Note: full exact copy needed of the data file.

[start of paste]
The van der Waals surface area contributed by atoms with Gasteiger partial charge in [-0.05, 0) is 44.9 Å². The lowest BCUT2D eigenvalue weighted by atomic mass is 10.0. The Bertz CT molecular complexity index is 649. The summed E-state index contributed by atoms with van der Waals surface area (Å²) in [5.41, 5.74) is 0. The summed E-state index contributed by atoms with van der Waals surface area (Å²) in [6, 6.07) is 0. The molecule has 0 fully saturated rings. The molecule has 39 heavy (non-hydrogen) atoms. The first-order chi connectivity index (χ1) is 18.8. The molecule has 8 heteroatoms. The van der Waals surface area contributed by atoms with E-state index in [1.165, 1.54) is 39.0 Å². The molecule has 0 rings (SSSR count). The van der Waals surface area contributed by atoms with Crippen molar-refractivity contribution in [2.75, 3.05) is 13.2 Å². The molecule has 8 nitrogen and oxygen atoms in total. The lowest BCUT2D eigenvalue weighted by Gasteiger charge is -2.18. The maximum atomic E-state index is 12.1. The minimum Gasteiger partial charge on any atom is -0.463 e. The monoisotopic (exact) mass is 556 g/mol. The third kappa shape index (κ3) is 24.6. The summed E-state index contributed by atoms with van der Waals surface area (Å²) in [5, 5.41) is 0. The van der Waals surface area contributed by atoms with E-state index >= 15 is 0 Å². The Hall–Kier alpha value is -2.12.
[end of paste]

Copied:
The van der Waals surface area contributed by atoms with Gasteiger partial charge in [-0.05, 0) is 44.9 Å². The lowest BCUT2D eigenvalue weighted by atomic mass is 10.0. The Bertz CT molecular complexity index is 649. The summed E-state index contributed by atoms with van der Waals surface area (Å²) in [5.41, 5.74) is 0. The summed E-state index contributed by atoms with van der Waals surface area (Å²) in [6, 6.07) is 0. The molecule has 0 fully saturated rings. The molecule has 39 heavy (non-hydrogen) atoms. The first-order chi connectivity index (χ1) is 18.8. The molecule has 8 heteroatoms. The van der Waals surface area contributed by atoms with E-state index in [1.165, 1.54) is 39.0 Å². The molecule has 0 rings (SSSR count). The van der Waals surface area contributed by atoms with Crippen molar-refractivity contribution in [2.75, 3.05) is 13.2 Å². The molecule has 8 nitrogen and oxygen atoms in total. The lowest BCUT2D eigenvalue weighted by Gasteiger charge is -2.18. The maximum atomic E-state index is 12.1. The minimum Gasteiger partial charge on any atom is -0.463 e. The monoisotopic (exact) mass is 556 g/mol. The third kappa shape index (κ3) is 24.6. The summed E-state index contributed by atoms with van der Waals surface area (Å²) in [5, 5.41) is 0. The van der Waals surface area contributed by atoms with E-state index >= 15 is 0 Å². The Hall–Kier alpha value is -2.12.